Sunday, August 15, 2010
It seems overly cynical to reduce Anne Fortier’s Juliet into a single line pitch, but since it's already been optioned for a film, chick lit meets historical fiction meets Dan Brown meets Shakespeare is presumably how her agent sold the book to Hollywood so it’ll do here. The set up is good enough to drag the reader through the first two hundred or so pages. On the death of her Auntie, American student Julie Jacobs discovers that her heritage began in Siena and stretches back as far as the real Juliet or Guilietta, who’s story was relocated and mangled until it eventually became Shakespeare’s classic about star-crossed lovers.
The novel is then split between first person reportage of Julie's adventures in Siena and a third person historical recreation of the events surround her ancestors life, meeting Romeo, falling in love and becoming separated by familial rivalry, the former impacted by the discoveries of the latter, pieced together by Julie as discovers her legacy. The vital bit of conflict is from forces that are intent on either obscuring the information or using her research project for their own nefarious purposes, as she finds herself caught between the very same families that caused misery to the original Romeo and Juliet.
There are plenty of plusses to Fortier’s book. Her characterisation is excellent. Julie is good company as she navigates Sienese society with very witty asides about her potential suitor Alessandro and the social graces she’s supposed to adopt and appreciates the irony of being connected to such a famous story. Her sister Janet, who we're told ironically played Juliet in a school production is an excellent foil, Fortier employing her mix of attractiveness and cheekiness to move to keep the story moving. The historical characters are also just the right side of cod-Shakespearean camp and the author has some fun demonstrating the differences with the play.
Siena is also recreated in prose remarkably effectively, the geography of the city lucidly drawn. This is still a tourist view of the place; as Joanna Hogg’s British film Unrelated was keen to demonstrate, Siena has been as effected by industrialisation as anywhere, dull motels and motorways just outside of the centre. There’s none of that in this book, though you can understand Fortier wanting to conjure the romantic side of Siena since it’s entirely possible that Julie would keep to relating that herself. Fortier has still clearly researched not just the history but the modern version and is keen to fit as much of that flavour into the book, albeit augmented for her own aims.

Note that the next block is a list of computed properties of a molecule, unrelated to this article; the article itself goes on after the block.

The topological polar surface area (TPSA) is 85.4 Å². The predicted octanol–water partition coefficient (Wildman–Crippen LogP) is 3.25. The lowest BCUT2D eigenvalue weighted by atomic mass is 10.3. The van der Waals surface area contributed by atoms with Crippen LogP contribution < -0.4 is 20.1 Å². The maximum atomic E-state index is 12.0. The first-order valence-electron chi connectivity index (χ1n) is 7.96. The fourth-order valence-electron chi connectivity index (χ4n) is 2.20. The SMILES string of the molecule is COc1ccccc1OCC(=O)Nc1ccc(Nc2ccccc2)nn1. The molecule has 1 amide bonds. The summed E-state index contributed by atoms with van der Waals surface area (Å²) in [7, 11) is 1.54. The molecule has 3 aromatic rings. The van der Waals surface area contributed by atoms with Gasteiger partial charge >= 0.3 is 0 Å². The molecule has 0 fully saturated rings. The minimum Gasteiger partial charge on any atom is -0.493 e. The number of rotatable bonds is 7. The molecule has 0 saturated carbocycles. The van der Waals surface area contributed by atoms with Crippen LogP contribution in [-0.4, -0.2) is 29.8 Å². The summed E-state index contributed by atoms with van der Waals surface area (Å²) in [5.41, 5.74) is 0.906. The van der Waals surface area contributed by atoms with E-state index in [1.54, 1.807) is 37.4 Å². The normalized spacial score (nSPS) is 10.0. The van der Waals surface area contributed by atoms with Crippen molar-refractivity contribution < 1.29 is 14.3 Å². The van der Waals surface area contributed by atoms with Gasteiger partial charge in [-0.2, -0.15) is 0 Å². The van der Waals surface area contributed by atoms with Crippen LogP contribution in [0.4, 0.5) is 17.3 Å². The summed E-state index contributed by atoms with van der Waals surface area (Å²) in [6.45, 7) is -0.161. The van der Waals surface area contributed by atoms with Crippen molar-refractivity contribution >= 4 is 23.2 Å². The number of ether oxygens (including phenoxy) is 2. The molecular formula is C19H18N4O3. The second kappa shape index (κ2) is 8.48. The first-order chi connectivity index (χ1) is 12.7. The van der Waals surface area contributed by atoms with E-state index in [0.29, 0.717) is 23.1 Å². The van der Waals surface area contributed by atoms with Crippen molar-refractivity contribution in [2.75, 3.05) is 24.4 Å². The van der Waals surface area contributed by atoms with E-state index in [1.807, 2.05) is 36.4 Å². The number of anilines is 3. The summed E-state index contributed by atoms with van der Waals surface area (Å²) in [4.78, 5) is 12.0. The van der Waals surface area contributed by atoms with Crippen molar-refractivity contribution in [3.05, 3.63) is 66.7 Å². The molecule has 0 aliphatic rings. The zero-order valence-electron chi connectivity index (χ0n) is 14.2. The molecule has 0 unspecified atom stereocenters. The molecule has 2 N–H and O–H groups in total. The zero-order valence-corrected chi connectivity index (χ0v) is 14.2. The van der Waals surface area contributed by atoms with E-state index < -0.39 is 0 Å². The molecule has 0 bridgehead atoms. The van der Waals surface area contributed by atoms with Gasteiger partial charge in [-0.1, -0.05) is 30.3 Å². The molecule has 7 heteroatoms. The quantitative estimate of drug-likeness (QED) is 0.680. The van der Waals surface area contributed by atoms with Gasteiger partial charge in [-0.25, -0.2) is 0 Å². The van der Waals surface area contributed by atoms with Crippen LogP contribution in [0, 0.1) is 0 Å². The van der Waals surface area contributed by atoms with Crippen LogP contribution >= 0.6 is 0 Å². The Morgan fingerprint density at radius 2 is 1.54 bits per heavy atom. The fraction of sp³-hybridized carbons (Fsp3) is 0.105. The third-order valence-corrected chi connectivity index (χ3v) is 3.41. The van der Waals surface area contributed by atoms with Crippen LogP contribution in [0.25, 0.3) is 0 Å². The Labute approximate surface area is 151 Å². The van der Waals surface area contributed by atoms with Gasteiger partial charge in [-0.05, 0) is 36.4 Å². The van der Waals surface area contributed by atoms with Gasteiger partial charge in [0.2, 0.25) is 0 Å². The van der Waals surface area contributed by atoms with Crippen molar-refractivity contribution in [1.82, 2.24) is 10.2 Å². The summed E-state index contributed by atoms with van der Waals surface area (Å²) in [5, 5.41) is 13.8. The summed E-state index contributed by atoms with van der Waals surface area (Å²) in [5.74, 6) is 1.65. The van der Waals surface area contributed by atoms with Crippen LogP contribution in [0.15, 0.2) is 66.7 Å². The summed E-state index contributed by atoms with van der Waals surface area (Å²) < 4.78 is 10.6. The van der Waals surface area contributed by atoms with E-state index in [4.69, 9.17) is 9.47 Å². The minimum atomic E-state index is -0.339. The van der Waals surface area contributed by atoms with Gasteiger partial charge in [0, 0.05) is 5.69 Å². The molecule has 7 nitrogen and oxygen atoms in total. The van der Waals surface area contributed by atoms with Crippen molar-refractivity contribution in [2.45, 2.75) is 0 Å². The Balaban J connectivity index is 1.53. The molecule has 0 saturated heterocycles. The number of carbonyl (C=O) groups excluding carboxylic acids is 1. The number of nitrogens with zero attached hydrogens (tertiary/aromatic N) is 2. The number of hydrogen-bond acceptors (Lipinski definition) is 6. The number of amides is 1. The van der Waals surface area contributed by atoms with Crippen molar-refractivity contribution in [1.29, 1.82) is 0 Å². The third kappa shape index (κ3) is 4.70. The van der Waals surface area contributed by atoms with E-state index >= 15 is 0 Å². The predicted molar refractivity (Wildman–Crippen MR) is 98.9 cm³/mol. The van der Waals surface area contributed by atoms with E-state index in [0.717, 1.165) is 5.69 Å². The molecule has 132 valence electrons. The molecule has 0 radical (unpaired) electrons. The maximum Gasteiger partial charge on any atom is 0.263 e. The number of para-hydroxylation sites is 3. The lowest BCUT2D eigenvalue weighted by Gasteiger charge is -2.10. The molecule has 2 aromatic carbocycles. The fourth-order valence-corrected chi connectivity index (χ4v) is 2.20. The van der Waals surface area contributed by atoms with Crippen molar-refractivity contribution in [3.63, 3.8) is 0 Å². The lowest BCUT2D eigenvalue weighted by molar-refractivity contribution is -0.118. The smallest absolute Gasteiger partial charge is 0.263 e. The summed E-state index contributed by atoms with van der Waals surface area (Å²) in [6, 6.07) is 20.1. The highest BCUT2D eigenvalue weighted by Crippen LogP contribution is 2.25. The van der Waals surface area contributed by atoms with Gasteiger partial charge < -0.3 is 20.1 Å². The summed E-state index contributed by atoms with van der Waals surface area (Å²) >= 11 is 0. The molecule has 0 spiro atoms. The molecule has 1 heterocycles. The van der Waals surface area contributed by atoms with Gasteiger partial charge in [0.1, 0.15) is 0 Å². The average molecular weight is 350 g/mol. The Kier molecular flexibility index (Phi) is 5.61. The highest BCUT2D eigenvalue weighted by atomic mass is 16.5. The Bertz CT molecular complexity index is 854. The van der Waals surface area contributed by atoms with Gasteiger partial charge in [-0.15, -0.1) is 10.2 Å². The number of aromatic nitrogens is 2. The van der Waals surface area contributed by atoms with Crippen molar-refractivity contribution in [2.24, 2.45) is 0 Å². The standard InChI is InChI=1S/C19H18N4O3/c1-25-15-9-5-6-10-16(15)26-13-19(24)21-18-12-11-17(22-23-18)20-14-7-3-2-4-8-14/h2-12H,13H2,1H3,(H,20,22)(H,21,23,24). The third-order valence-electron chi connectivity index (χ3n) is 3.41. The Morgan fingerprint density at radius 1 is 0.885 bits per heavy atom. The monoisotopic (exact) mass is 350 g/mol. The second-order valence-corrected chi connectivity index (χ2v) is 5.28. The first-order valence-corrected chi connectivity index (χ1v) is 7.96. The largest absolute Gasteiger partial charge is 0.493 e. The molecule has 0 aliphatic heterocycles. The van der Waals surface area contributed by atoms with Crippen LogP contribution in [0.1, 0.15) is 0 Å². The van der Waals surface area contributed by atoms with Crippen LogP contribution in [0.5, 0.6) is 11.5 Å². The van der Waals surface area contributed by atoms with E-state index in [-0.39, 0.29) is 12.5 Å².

Which is rather the problem in the end. The book is five hundred pages long and I would guess over half of that is description or insight, Fortier intent on telling us about everything she has learned. I’m a slow reader at the best of times, and I'm sure there will be some readers who'll enjoy being submerged in the details of the world, but Juliet took longer for me to plough through than some literary criticism. Too often the plot halts in order to allow for this accentuation to the point that you just wish she would get on with it. We know, for example, almost every meal the Julie eats across her stay, none of which really illuminates her character, other than that she likes to try something different abroad. Don’t we all?
It doesn’t help that with the exception of the necessary relocation to Italy, Julie isn’t a particularly goal orientated, most of her “discoveries” documents passed to her, or tales told by new acquaintances, like one of those episodes of Who Do You Think You Are? which have evidently been shot on a tight schedule (cf, David Tennant). It’s left to characters like her sister to do the leg work and then report back and all too frequently when she does piece the facts together, her revelation has already been revealed in an adjacent flashback. As a modern girl, should Julie be as impotent to her own destiny as Giuletta?
In few other places have I seen the appalling position that a girl like Giulietta would have been in, a commodity to bringing union between families from birth. However interesting the contemporary scenes are, they’re rarely as entertaining or exciting as the shorter passages set in 1340 as Romeo attempts to save his Juliet from tyranny, aided by her faithful Friar Lorenzo. On more than one occasion it’s a disappointment when the contemporary passages return and we’re dragged away from this fascinating world, even if, as Fortier admits in her notes at the back, she augmented the reality of some of the characters because of the needs of the drama.
Perhaps Fortier would have been happier turning out a purer piece of histortical fiction telling the story of the original Romeo and Juliet but the publisher has suggested it required the contemporary scenes in an attempt to attract two audiences which are habitually quite distinct or make all of that accessible. Sadly it's impossible to just read the historical fiction and skim the rest; the two are inextricably linked as necessary exposition is included in the modern period and the period story lacks a satisfactory conclusion on its own terms.
Which is then mirrored in the main story. Just as the book looks like its about to become really interesting, and make the kind of genre twist that might also drag in Twilight fans too, Fortier pulls back and delivers a thuddingly conventional climax that largely undoes much of the goodwill which has developed in the meantime and delivers few proper surprises. The back of my my preview copy offers an alternate sales pitch "Shakespeare in Love meets Labyrinth". If only the latter had been referencing Frank Oz rather than Kate Mosse.
Juliet by Anne Fortier is published by Harper Collins. RRP: £7.99. ISBN: 978-0007321865. Review copy supplied.